Navy Master at Arms 2nd Class Nicholas Whisker, a native of West Henrietta, Rochester, N.Y., and deployed from Naval District, Washington, D.C., has been working with his canine, Heby, since spring 2012. They deployed together in late 2012, and recently went on their first mission into Kandahar together.
Heby, who is a two year old single purpose explosive detector dog, is primarily worked on-leash and specializes in the detection of explosive odors.
“He is 100 percent a bomb-sniffing dog,” said Whisker. “Before deploying, he was certified on eleven different odors, but upon leaving my home command, he’s been imprinted to a lot of new odors.”
Canines, unlike humans, can pick up each individual odor in a compound.
“If you introduce a dog to a new odor, it usually has similar components to a familiar scent,” said Whisker. “When a human smells something, we get one scent. But when a dog smells it, they pick up absolutely everything. Once your dog knows an explosive odor, it’s very easy to continue to add new odors.”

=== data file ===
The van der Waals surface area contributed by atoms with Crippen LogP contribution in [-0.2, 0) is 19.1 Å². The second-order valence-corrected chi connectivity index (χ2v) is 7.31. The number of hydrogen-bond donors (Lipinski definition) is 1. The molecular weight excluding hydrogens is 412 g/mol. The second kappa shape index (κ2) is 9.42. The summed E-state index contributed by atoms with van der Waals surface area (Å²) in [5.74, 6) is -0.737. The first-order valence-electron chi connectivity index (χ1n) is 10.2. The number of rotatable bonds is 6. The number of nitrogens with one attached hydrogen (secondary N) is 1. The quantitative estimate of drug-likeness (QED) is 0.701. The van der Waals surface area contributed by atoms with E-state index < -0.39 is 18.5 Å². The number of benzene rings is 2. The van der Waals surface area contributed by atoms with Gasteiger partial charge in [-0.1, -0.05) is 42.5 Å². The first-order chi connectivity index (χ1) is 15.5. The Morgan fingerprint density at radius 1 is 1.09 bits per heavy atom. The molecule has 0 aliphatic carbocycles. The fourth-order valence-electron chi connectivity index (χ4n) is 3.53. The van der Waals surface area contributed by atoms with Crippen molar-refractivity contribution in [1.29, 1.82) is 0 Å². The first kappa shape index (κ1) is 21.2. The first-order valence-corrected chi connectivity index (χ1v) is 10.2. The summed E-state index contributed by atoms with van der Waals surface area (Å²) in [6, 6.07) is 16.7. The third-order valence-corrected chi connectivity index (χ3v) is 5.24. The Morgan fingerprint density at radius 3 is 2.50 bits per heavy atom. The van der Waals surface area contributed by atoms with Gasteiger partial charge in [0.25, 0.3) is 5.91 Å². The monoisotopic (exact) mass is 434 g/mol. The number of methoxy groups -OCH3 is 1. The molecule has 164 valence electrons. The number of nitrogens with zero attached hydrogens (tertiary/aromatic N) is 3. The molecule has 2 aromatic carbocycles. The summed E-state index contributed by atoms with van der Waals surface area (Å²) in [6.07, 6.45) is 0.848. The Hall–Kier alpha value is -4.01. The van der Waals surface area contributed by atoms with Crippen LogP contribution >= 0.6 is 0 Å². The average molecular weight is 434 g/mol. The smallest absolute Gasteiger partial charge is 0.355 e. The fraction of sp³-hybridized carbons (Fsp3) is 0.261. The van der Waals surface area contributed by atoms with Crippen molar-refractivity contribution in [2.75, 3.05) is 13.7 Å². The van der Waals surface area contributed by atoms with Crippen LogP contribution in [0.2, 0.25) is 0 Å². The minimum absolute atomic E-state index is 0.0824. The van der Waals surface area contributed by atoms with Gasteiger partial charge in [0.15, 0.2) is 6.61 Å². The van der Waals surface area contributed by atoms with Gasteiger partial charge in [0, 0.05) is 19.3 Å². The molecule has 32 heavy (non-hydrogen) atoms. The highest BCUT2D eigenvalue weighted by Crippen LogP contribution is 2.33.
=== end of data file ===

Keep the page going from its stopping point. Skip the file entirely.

Heby’s mission into Kandahar was to search vehicles for any odors that he is trained to detect.
“He was very curious to his new surroundings, but that will diminish the more we go out there,” said Whisker. “He will become conditioned to the environment and will ultimately just be on point- actively sniffing the whole time.”
When a canine locates a positive odor they have a change of behavior, which is the most important part to a handler understanding and recognizing their dog.
“As soon as they pick up that odor, they will chase that odor as close as they can to the largest amount possible,” said Whisker. At that moment, the handler recognizes the change in behavior from the canine and pulls their dog to a safe distance.